When an appropriate voltage is applied between the anode 412 and the cathode 414, light will be generated in the electroluminescent zones 431. As indicated by light ray L1, a part of this light will immediately be directed to the substrate 411 and leave the OLED device 410 as desired through its front side (bottom in the Figure).
 As indicated by light ray L2, another part of the generated light will be emitted in the opposite direction (positive z-direction) towards the back side of the OLED device 410. Due to the nontransparent zones 451 of the mirror layer 450, an emission through the back side is however blocked. As the nontransparent zones 451 are typically reflective on their bottom side, the light ray L2 is not simply absorbed but instead reflected and will thus be able to leave the OLED 410 through the front side, too. The Figure further illustrates a light ray L3 that is emitted by the OLED towards the cathode 414 and can leave the OLED device 410 through the transparent zones 452.
 As indicated by light rays LT and LT', environmental light can freely pass through the OLED device 410 in the transparent zones 452 of the mirror layer. As a consequence, the OLED device 410 will appear (at least partially) transparent and have at the same time a dominant or primary direction of active light emission (negative z-direction in FIG. 4).
 In the embodiments of the invention shown in FIGS. 1 and 2, a uniform monochromatic transparent OLED is placed on the front side of an endoscope lens (FIG. 1) and at a the distance from the lens (FIG. 2), respectively. The transparent OLEDs are meant for illuminating an object situated at a certain distance, and they are as large as the lens.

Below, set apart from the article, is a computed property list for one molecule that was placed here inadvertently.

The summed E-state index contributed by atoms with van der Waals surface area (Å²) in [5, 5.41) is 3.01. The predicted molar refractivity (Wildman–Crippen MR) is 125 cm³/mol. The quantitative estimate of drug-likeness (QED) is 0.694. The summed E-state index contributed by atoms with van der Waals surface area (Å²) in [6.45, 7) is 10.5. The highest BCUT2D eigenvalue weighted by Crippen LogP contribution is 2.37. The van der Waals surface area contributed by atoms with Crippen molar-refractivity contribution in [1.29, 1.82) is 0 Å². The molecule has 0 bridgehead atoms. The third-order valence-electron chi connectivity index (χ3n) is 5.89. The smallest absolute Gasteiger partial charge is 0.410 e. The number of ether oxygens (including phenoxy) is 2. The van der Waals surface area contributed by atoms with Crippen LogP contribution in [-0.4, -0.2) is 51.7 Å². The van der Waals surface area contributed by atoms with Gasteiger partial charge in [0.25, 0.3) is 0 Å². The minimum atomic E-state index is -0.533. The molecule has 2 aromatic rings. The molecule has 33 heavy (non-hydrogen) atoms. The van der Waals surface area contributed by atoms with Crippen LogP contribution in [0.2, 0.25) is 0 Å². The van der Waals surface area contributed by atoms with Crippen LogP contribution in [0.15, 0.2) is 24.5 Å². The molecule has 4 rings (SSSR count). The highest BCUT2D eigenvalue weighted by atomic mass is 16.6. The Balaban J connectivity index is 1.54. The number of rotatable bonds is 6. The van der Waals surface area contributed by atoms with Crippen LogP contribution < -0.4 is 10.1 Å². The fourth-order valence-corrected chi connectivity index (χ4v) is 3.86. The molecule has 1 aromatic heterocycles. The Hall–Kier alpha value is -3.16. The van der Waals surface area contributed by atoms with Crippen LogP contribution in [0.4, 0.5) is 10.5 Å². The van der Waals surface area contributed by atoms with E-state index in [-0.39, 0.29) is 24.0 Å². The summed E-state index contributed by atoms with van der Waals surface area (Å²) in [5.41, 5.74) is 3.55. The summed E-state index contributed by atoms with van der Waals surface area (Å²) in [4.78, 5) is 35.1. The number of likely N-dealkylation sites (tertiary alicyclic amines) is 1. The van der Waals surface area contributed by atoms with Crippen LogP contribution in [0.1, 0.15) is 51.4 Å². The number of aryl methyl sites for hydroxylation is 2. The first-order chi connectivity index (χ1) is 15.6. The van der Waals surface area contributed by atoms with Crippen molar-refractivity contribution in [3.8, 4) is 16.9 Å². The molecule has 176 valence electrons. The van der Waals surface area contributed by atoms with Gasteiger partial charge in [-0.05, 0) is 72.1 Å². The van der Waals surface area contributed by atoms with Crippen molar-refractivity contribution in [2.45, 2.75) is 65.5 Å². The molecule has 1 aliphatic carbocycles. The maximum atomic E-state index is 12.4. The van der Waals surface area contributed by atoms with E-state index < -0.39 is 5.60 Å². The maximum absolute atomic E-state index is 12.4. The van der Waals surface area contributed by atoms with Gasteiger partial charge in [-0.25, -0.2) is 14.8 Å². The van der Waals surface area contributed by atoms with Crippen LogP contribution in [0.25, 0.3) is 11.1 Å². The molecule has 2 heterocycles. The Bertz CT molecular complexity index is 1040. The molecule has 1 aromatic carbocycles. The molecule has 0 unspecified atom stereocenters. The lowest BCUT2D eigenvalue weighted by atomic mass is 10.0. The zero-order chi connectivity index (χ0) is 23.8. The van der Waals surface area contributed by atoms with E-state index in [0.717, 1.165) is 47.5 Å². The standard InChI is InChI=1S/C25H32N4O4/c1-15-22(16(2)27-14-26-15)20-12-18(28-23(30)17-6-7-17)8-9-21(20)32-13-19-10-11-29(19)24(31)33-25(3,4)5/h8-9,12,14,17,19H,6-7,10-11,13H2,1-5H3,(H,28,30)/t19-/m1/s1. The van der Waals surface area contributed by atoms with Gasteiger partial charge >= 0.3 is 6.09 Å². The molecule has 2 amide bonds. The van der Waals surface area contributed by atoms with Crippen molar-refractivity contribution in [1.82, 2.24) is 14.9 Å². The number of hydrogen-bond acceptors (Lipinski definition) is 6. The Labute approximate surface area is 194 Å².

FIG. 5 shows in a view along the (z-) axis of an instrument according to the invention an OLED 510 that has been processed such that one central, circular area 515 is transparent (smaller than the endoscope lens) and another, annular area 516 around the transparent one is not transparent and emits light (only) to the front side, i.e. towards an object of observation. The OLED 510 is centered with respect to the front side of the endoscope lens, and the distance between lens and OLED is adjustable.
 The OLED 510 may emit one-color light or white light. Alternatively, the system may contain two or more OLED sub-units emitting different colors. Such sub-units should be individually addressable and can optionally be used for different purposes. A transparent sub-unit can for example be used for observation and another (nontransparent) sub-unit can be used for wound treatment with light (e.g. UV light used as light therapy), or for the activation of chemicals with light of different wavelengths. Manipulations and modifications done with such an instrument can at the same time be observed.
 FIG. 6 shows in a similar axial view an OLED 610 that comprises three concentrically arranged sub-units, for example a central circular, transparent sub-unit 615 together with an inner and an outer annular sub-unit 616, 617.
 FIG. 7 shows a similar embodiment of an OLED 710 that comprises a central circular, transparent sub-unit 715 together with two sub-units 716, 717 in the form of a half ring.
 The described system with an OLED as illuminating (transparent) window can be used for different types of endoscopes, catheters etc. for outside or inside body investigations and wound healing. It is particularly advantageous for endomicroscopes.